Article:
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Why is $$ \min_{1\le i,j,k\le5}\frac{\mbox{Area}\left(\triangle P_{i}P_{j}P_{k}\right)}{\mbox{Perimeter}\left(\triangle P_{i}P_{j}P_{k}\right)}<\frac{4}{25} $$ for any five points $P_{1}$, $P_{2}$, $P_{3}$, $P_{4}$ and $P_{5}$ in the unit disk? Thanks in advance for any helpful answers!

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Of course you mean $P_n = \exp(2 i \frac{n\pi}{5})$ –  Robert Israel Feb 23 '13 at 0:21
    
If there are not, how to show that this min is always less than $4/25$ for any five points in the unit disk? Thanks. –  Joia Feb 23 '13 at 0:49

1 Answer 1

Since the area is quadratic in length and the perimeter is linear, you want as big a triangle as possible. The natural points are a regular pentagon on the circle, so $P_n=\exp (i\frac {2n \pi}5)$. I find the ratio about $0.15$ for the triangle with two sides of the pentagon and $0.21$ for the triangle with two diagonals. It seems unlikely that you can do better, but I don't have an easy proof.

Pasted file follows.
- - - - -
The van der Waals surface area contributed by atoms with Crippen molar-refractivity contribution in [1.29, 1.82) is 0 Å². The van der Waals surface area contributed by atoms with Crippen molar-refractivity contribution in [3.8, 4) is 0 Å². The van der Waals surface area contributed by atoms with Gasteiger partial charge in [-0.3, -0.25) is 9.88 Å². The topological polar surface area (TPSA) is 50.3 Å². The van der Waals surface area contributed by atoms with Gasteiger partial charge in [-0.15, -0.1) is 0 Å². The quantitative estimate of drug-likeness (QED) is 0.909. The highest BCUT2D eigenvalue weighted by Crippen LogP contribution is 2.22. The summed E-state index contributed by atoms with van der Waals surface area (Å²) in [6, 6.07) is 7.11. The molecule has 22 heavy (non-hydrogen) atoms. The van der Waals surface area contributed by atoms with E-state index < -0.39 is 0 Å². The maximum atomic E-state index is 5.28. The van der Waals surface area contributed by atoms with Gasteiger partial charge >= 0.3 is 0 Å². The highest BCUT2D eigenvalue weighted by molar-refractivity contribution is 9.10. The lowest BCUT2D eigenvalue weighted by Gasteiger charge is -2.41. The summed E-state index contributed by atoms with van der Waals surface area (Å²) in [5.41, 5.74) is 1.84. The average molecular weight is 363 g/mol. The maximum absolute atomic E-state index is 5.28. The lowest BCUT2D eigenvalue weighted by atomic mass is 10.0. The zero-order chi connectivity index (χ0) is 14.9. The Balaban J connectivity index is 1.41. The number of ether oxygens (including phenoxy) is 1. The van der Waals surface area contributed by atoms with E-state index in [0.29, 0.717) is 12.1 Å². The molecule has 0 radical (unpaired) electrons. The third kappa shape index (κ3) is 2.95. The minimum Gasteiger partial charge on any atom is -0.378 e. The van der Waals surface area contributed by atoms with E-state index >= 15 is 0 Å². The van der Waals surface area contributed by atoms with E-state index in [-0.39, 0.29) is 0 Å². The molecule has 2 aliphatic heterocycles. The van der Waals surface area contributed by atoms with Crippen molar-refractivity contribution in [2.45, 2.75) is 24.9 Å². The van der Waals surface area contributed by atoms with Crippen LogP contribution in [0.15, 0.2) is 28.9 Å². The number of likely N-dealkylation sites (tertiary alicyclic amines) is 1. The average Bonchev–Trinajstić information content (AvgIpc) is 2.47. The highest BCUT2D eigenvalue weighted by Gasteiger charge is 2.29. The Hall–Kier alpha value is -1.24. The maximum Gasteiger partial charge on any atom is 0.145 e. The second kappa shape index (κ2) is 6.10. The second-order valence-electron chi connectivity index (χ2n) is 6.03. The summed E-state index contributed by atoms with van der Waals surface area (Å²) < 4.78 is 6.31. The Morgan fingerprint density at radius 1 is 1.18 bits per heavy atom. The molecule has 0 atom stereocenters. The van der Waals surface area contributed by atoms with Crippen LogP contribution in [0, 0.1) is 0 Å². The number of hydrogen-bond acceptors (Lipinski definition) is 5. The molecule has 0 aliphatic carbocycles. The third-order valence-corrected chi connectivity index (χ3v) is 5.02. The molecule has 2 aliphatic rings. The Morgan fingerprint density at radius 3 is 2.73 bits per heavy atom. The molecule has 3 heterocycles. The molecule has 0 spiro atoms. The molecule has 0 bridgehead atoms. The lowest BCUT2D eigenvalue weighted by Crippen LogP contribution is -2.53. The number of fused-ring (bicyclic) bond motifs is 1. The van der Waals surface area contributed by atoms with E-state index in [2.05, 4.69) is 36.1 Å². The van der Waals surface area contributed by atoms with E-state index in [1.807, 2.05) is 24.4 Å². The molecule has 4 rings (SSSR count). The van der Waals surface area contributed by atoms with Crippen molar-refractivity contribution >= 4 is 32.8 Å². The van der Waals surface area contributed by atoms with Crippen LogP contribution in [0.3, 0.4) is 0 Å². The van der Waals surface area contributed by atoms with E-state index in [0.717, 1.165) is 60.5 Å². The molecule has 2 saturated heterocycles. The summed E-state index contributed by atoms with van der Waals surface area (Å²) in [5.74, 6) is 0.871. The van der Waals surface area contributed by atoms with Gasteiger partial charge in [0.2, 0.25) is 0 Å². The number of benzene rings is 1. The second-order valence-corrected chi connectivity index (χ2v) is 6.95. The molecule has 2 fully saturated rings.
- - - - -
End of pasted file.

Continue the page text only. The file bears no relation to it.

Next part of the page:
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I get the area/perimeter ratios to be $(\sqrt{5}-1)/8 \approx .1545084971$ and $(3 \sqrt{5}-5)/8 \approx .2135254914$ for those two triangles. –  Robert Israel Feb 23 '13 at 0:36
    
Even an equilateral triangle inscribed in the unit circle has ratio only $1/4$. I'm pretty sure this is the largest such ratio for any triangle in the unit disk. –  Robert Israel Feb 23 '13 at 0:45
    
Robert, you are right. It should be 4/25 in my question. But do you know why the min is always less than 4/25 for any five points in the unit disk? Thanks. –  Joia Feb 23 '13 at 0:49
    
@RobertIsrael: I had my 72's and 108's confused. Thanks –  Ross Millikan Feb 23 '13 at 2:23
    
Ross, if you don't have an easy proof, do you have a hard proof? Thanks! –  Joia Feb 23 '13 at 2:38

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